With the biggest trade show in an industry close to my heart running as I write, it’s a marketing tactic that can drain the most generous of budgets very quickly. So how do you choose, plan and budget for these events? It’s just a little more complicated than the heading of this blog suggests.
Sounds obvious but the first step is to choose WHICH shows to attend. A ‘trade show’ can be anything from a few tables set up in a conference room to an all singing, all dancing, multi-hall, multi-day event.
Research all types of shows in the markets you are interested in and look at the statistics of previous year’s visitors. Most will either have this on their website or the organisers will be able to give you a breakdown. This is important for making sure that the visitor profile matches your target audience.
Then you need to consider timing issues – if two events run concurrently or very quickly after one another, do you have the resource to manage them both? If you want to launch a new product at the show, will it be ready in time?
Overlaid with any past experience you might have had (you DID measure results last year, didn’t you?) you can arrive at a shortlist.
Next, you need to think about budgeting. It’s not just the space and the stand you need to think about. Main areas of cost for a large show include:-
- Stand facilities e.g., electricity, internet, music licence
- Stand production and build
- Graphics design and production
- Hotel overnight costs
- Travel costs
- Uniforms for staff
- On stand hospitality
- Off-stand hospitality, e.g., customer dinner
- Preshow communications, design and implementation
- Post show follow up
- Lead management system
- Cost of staffing
- Photography, video costs
- Social media costs
- Product and shipping costs
It’s useful to look at all your planned events together as you might be able to spread costs over multiple shows, if you can reuse graphics, uniforms, etc. and buy enough giveaways for all of them, thus getting the best unit price.
I always add up ALL the costs and divide by the number of minutes the show runs for. That way you get a cost per minute to exhibit – more on that later.
At this point, you might be crossing some events off your list!
Book the space
So, let’s assume you have your short list of shows. Obviously, the next thing you need to do is book the space. It’s always worth trying to negotiate a deal, especially if you are booking close to the deadline.
Next, be clear about your objectives. Do you want to make on stand sales, generate leads, create PR? Your objective will impact on your communications, the way you brief your staff and practical issues – if you are selling product on the stand you need to think about how you will take payment (and consider the security of products and cash).
Once you get to this point, you can start project planning. I thoroughly recommend that you create a project plan, with every action needed detailed, a time scale and a person who is responsible. That way you avoid a situation where you arrive on your stand, ready to plug in your fantastic new product – only to find you have no plug sockets. Schedule regular team meetings to review progress against the plan and build in contingency time.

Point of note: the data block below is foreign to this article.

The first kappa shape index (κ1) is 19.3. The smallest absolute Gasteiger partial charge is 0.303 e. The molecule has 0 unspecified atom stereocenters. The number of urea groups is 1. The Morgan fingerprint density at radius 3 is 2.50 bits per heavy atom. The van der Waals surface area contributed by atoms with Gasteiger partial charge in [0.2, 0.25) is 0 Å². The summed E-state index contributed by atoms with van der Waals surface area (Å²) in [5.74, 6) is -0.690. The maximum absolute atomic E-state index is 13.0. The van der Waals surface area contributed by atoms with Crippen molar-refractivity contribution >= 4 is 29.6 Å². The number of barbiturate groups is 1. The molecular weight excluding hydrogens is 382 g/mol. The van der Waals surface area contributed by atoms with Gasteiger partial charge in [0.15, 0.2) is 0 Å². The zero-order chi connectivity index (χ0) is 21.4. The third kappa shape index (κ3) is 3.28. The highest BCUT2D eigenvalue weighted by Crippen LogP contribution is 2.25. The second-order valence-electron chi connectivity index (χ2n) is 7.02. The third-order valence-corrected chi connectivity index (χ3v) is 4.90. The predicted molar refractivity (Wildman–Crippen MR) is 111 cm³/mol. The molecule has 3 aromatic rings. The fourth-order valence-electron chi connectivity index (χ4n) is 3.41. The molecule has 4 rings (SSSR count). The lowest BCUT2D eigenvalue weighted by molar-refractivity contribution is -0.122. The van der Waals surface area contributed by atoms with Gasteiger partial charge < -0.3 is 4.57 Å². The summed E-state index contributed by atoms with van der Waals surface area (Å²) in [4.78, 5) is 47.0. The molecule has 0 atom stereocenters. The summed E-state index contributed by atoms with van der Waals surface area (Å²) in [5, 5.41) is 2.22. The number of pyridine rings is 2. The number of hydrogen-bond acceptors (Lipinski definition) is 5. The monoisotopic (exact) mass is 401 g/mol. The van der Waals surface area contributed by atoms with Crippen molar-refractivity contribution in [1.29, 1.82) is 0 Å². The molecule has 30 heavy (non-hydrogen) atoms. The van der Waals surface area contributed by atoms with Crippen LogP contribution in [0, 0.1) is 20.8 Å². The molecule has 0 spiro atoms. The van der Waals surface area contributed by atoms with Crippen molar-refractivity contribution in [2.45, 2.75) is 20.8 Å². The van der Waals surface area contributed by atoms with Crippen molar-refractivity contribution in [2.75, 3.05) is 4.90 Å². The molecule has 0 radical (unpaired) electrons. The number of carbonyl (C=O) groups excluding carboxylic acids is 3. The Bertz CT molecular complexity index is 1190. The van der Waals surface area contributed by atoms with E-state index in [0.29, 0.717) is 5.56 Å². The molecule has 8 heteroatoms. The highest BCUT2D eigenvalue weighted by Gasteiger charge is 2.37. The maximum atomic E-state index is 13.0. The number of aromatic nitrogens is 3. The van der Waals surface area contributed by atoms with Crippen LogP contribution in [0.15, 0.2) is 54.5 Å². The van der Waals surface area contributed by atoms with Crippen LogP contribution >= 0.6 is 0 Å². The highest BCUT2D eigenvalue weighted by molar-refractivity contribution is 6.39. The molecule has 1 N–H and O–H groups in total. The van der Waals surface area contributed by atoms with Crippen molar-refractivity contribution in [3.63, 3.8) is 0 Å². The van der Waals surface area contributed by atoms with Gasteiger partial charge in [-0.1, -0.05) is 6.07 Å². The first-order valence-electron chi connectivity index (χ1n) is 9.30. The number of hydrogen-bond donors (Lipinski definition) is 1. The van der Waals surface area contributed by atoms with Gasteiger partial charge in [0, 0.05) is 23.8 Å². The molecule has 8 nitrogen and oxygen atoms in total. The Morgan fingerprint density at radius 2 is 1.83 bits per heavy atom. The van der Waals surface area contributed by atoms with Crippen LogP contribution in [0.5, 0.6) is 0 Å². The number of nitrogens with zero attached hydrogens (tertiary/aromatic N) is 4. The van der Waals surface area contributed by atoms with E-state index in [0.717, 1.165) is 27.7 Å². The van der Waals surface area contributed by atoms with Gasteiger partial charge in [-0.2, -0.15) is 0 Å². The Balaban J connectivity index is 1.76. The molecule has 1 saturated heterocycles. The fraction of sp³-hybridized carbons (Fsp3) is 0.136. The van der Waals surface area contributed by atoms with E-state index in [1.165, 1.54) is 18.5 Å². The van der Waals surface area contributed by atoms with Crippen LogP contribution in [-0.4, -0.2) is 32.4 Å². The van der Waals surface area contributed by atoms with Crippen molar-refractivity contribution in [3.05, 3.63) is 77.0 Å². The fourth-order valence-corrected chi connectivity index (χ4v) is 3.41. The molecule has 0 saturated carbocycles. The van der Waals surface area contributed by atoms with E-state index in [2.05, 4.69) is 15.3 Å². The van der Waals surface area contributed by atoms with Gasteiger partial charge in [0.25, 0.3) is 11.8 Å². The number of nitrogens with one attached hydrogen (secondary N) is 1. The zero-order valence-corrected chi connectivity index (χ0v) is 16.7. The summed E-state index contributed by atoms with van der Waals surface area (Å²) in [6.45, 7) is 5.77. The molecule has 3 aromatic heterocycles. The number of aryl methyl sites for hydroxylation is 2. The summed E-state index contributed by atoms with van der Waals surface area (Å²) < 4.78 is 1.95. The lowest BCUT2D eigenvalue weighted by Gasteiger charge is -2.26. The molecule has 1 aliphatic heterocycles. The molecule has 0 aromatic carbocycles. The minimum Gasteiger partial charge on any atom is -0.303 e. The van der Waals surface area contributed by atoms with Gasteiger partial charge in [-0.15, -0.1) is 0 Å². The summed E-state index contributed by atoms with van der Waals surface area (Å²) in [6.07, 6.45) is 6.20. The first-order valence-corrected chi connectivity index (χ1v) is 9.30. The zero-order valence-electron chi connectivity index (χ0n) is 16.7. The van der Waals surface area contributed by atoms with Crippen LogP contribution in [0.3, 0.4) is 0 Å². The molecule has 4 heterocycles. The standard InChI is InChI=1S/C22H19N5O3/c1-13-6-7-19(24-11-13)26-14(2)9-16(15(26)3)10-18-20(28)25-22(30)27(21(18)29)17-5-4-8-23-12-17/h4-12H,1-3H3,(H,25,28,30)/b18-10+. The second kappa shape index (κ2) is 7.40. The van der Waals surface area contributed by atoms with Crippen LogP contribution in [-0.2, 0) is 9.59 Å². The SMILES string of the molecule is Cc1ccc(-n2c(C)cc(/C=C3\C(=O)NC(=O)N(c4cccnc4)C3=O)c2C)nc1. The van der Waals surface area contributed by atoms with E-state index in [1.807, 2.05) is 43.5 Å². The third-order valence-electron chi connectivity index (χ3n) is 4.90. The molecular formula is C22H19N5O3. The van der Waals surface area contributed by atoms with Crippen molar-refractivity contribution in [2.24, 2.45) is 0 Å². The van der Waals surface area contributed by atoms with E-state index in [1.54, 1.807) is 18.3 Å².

Choose your team
Choose your team for the stand carefully. You want outgoing, personable people who enjoy engaging with new people and who have some sales skills. Be very clear about what you want them to do – what are the messages you want to convey, how do they identify prospects, how do they get rid of time wasters?
Allocate roles – some people to encourage people onto the stand, some experts who can talk in detail about your products or services, reception staff who can co-ordinate meetings, hospitality staff to serve drinks. Invest time in training your staff before the show and ensure a strong stand manager is appointed to make sure that they are all operating as they should on the day.
You should have clear rules about the use of phones, eating, drinking – all no-nos on the stand. But you need to schedule breaks so staff can check their voice mail and get a bit of lunch.
Remember that cost per minute it costs you to exhibit? – Share this with your team. Get them to understand that if they spend half an hour chatting to someone, it’s going to cost a lot of money. You should be dealing with the visitors and moving on. Make the sale, move them on. Take the lead, move them on. It’s much cheaper to follow up in more detail from the office when the show is over.
Pre-show communications are important, giving people reasons to visit your show. Engage with your potential visitors through mail, email, PR, social media, blogs, websites. Do you need to set up a registration page for people to schedule meetings or attend presentations? And don’t stop once you get to the show, take photos, create hashtags, post interesting and engaging content showing all those potential visitors how exciting your stand is.
Finally, make sure you have a robust lead collection system that allows you to prioritise hot leads and follow them up quickly afterwards. Track leads until they die or convert. Measure and record results so that when you are thinking about attending next year’s show you have some hard data on which to base your decisions.
Trade shows are hard work – this blog really only covers the basics – but they can be very profitable. If you need any help in planning or running your next event, do get in touch.